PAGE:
“There is no legislative requirement for the SIN to be collected for [mortgage purposes].” “The Office of the Privacy Commissioner is of the view that the SIN should not be used as a general identifier and organizations should restrict the collection, use and disclosure of the SIN to legislated purposes only.”

Assistant Commissioner Elizabeth Denham explains:

“We recommend that no private sector organization request the social insurance number from a customer, and that no customer give the social insurance number to a private-sector organization, unless the organization is required by law to request it.”

According to the Canadian Bankers Association, there is “nothing specifically legislated that requires banks to ask for a SIN for mortgage purposes.” “Specifically” seems to be the key word, however.

Lenders, in general, like to see SINs on mortgage applications. As CAAMP’s VP of Education and Professional Affairs, Mark Webb, notes: “Lenders ask for the SIN but the client has no obligation to provide it. If the client refuses then it is up to the lender to assess how they will respond to the application.”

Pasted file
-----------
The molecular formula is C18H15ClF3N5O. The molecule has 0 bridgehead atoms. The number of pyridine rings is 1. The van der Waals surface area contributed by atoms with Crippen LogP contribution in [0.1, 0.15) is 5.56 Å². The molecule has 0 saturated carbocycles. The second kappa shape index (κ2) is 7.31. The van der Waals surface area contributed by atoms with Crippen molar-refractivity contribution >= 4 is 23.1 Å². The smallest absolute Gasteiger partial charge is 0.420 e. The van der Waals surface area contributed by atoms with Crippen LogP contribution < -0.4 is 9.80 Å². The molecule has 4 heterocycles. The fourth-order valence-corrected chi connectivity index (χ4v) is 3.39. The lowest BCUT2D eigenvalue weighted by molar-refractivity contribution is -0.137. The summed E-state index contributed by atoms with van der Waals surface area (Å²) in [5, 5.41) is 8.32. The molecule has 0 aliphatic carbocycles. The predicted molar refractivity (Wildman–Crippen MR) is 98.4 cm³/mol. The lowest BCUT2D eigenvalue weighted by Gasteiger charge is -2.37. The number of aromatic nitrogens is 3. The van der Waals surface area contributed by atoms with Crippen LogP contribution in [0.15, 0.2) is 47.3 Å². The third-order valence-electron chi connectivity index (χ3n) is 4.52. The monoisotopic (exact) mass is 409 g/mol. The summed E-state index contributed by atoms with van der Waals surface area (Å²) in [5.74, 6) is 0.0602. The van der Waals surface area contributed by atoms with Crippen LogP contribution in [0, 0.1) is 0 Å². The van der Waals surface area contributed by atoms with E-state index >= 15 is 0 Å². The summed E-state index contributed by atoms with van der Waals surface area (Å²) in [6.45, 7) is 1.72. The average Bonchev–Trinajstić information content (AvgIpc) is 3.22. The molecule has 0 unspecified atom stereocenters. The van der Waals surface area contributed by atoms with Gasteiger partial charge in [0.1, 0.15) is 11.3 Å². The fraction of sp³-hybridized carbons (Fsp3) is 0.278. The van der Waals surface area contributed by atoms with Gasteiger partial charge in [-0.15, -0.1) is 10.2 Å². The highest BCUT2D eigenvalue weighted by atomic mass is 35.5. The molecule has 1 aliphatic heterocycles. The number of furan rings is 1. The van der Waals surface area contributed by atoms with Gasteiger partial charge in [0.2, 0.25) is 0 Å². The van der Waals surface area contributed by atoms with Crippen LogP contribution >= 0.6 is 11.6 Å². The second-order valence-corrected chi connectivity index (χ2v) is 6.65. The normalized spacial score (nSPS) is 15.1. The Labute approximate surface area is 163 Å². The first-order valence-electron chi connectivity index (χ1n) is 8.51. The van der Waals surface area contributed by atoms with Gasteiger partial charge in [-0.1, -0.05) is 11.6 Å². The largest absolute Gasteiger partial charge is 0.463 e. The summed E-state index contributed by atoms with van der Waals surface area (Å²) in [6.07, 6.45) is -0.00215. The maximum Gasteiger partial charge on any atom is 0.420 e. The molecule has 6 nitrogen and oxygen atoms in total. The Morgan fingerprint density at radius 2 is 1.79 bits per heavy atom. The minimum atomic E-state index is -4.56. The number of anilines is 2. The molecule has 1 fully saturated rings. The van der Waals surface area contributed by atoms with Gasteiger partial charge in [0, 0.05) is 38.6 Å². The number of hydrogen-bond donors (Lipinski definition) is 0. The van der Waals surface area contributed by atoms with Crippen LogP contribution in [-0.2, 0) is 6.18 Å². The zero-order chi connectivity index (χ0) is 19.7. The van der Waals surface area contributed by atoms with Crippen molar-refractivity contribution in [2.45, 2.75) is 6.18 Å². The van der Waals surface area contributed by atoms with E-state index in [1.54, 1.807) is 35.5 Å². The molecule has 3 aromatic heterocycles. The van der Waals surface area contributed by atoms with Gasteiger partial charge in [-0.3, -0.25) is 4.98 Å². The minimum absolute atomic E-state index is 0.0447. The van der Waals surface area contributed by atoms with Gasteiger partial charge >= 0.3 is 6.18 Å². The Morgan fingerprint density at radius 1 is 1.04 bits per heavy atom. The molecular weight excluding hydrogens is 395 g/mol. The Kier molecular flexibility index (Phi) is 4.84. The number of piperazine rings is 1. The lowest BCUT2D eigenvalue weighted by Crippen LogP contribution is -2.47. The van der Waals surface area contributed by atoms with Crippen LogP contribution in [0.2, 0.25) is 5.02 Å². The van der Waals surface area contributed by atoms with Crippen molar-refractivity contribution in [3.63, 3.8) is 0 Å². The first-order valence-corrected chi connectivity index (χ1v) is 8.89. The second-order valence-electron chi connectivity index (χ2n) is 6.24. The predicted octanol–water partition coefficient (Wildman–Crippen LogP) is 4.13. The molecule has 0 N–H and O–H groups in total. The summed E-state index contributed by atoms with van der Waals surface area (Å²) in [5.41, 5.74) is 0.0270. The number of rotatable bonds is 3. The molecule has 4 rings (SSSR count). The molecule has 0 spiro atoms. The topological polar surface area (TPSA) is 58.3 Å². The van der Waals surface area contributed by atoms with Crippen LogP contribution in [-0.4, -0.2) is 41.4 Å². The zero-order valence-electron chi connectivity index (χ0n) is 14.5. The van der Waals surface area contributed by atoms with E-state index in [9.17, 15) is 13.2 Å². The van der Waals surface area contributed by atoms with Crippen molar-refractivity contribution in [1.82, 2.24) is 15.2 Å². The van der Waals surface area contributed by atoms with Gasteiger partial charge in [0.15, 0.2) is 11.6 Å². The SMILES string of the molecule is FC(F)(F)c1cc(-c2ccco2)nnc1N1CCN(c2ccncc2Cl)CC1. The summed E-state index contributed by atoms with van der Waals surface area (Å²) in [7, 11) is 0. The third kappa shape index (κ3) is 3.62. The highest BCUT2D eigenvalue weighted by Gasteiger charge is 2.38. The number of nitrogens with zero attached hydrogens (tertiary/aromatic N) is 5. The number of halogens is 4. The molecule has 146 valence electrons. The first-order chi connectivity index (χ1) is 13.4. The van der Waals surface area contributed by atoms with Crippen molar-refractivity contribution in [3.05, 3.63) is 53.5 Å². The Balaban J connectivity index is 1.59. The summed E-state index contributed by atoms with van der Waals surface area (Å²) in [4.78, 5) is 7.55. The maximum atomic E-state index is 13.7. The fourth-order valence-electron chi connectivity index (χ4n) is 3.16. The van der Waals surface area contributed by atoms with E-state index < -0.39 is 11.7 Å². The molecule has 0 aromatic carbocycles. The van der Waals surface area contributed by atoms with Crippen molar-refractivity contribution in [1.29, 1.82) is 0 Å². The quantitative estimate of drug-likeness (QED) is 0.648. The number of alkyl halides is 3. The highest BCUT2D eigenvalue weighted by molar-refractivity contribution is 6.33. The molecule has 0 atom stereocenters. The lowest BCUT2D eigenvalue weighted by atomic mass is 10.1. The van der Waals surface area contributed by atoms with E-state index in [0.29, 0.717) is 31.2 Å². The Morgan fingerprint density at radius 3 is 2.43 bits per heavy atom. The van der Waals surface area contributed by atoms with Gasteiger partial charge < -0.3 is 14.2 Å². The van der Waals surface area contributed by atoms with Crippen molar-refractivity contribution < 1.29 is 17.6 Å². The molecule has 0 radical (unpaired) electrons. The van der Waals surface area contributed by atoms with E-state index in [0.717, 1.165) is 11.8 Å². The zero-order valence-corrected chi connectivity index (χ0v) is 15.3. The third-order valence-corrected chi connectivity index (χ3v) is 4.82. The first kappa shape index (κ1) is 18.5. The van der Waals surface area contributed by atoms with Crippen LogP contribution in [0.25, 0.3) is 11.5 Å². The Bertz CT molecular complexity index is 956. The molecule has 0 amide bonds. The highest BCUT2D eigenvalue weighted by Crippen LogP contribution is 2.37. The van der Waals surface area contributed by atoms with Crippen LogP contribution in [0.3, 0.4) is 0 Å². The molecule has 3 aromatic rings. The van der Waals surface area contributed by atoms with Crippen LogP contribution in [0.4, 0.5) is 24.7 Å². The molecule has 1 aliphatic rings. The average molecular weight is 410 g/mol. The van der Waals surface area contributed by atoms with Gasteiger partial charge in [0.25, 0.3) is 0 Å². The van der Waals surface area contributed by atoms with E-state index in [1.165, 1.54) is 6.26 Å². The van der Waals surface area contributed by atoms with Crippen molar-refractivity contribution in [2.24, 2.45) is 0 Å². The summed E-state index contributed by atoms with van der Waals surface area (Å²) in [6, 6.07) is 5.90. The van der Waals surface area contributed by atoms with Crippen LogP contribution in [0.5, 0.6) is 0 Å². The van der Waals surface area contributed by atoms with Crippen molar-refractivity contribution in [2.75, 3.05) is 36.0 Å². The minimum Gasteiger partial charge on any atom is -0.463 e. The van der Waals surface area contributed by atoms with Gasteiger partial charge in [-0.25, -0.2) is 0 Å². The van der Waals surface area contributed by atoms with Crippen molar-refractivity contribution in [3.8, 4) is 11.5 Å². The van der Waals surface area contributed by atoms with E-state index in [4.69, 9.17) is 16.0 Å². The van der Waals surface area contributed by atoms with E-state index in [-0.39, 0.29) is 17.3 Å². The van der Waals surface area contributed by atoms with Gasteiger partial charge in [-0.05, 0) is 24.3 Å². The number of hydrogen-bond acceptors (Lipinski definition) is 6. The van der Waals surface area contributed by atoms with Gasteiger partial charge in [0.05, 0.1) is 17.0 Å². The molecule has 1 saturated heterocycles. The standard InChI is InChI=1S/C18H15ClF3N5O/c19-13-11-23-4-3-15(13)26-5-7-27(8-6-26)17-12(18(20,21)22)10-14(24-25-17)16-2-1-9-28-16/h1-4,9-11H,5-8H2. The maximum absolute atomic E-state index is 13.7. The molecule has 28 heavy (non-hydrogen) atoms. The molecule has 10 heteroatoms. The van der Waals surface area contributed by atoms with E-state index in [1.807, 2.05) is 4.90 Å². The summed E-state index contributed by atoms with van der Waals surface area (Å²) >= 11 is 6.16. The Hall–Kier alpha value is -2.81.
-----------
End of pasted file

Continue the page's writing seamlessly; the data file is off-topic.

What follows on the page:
From a practical consumer standpoint, the underlying question should be: is the person taking your SIN trustworthy and does he/she store clients’ information in an extremely secure manner. If so, then many feel that SINs should continue to be an essential fraud-prevention tool. Another consideration in the equation might be that some lenders won’t want to be working with you if you withhold your SIN information. So what are you going to do if you really want or need that loan?

The onus is on you!

Tips to protect your Social Insurance Number

  • Don’t carry your SIN card with you. Store it safely (for example, in a secure filing cabinet at home, or in a safety deposit box).
  • Never use your SIN card as a piece of identification. Doing so puts your SIN and personal information at risk.
  • Don’t provide your SIN over the phone unless you make the call and you know with whom you are dealing.
  • Never reply to e-mails that ask for personal information like your SIN.
  • Protect your personal information and your SIN. For example:
  1. shred paper records with personal information once you no longer need them;
  2. use confidential passwords that contain a combination of upper- and lower-case characters, numbers, and symbols;
  3. never use automatic log-in features that save user names and passwords on your computer; and